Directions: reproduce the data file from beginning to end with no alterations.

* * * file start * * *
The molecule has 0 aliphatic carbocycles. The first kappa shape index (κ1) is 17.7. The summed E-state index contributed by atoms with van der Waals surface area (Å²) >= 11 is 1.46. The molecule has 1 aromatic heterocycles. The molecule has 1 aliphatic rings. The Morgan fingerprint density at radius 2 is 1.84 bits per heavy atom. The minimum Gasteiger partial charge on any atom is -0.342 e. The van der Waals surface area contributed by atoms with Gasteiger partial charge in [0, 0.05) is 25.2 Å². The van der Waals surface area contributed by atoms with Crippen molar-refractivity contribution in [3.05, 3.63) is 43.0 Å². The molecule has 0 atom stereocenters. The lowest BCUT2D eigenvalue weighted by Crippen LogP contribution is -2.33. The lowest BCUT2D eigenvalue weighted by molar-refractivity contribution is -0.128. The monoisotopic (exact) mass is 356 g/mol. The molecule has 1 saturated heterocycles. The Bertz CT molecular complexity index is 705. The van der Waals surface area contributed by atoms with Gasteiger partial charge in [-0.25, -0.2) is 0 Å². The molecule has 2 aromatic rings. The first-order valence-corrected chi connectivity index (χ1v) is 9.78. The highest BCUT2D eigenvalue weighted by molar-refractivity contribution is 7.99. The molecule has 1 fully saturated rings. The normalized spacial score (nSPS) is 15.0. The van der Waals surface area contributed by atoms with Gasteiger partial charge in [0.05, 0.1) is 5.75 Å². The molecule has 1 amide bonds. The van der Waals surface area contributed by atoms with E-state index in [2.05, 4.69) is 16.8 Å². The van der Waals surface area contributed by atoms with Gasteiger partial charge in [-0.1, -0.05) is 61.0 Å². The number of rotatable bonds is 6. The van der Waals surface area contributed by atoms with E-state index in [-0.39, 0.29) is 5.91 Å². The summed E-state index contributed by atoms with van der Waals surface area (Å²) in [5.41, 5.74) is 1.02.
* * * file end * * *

The molecule has 0 aliphatic carbocycles. The first kappa shape index (κ1) is 17.7. The summed E-state index contributed by atoms with van der Waals surface area (Å²) >= 11 is 1.46. The molecule has 1 aromatic heterocycles. The molecule has 1 aliphatic rings. The Morgan fingerprint density at radius 2 is 1.84 bits per heavy atom. The minimum Gasteiger partial charge on any atom is -0.342 e. The van der Waals surface area contributed by atoms with Gasteiger partial charge in [0, 0.05) is 25.2 Å². The van der Waals surface area contributed by atoms with Crippen molar-refractivity contribution in [3.05, 3.63) is 43.0 Å². The molecule has 0 atom stereocenters. The lowest BCUT2D eigenvalue weighted by Crippen LogP contribution is -2.33. The lowest BCUT2D eigenvalue weighted by molar-refractivity contribution is -0.128. The monoisotopic (exact) mass is 356 g/mol. The molecule has 1 saturated heterocycles. The Bertz CT molecular complexity index is 705. The van der Waals surface area contributed by atoms with Gasteiger partial charge in [-0.25, -0.2) is 0 Å². The molecule has 2 aromatic rings. The first-order valence-corrected chi connectivity index (χ1v) is 9.78. The highest BCUT2D eigenvalue weighted by molar-refractivity contribution is 7.99. The molecule has 1 fully saturated rings. The normalized spacial score (nSPS) is 15.0. The van der Waals surface area contributed by atoms with Gasteiger partial charge in [0.05, 0.1) is 5.75 Å². The molecule has 1 amide bonds. The van der Waals surface area contributed by atoms with E-state index in [2.05, 4.69) is 16.8 Å². The van der Waals surface area contributed by atoms with Gasteiger partial charge in [-0.1, -0.05) is 61.0 Å². The number of rotatable bonds is 6. The van der Waals surface area contributed by atoms with E-state index in [-0.39, 0.29) is 5.91 Å². The summed E-state index contributed by atoms with van der Waals surface area (Å²) in [5.41, 5.74) is 1.02.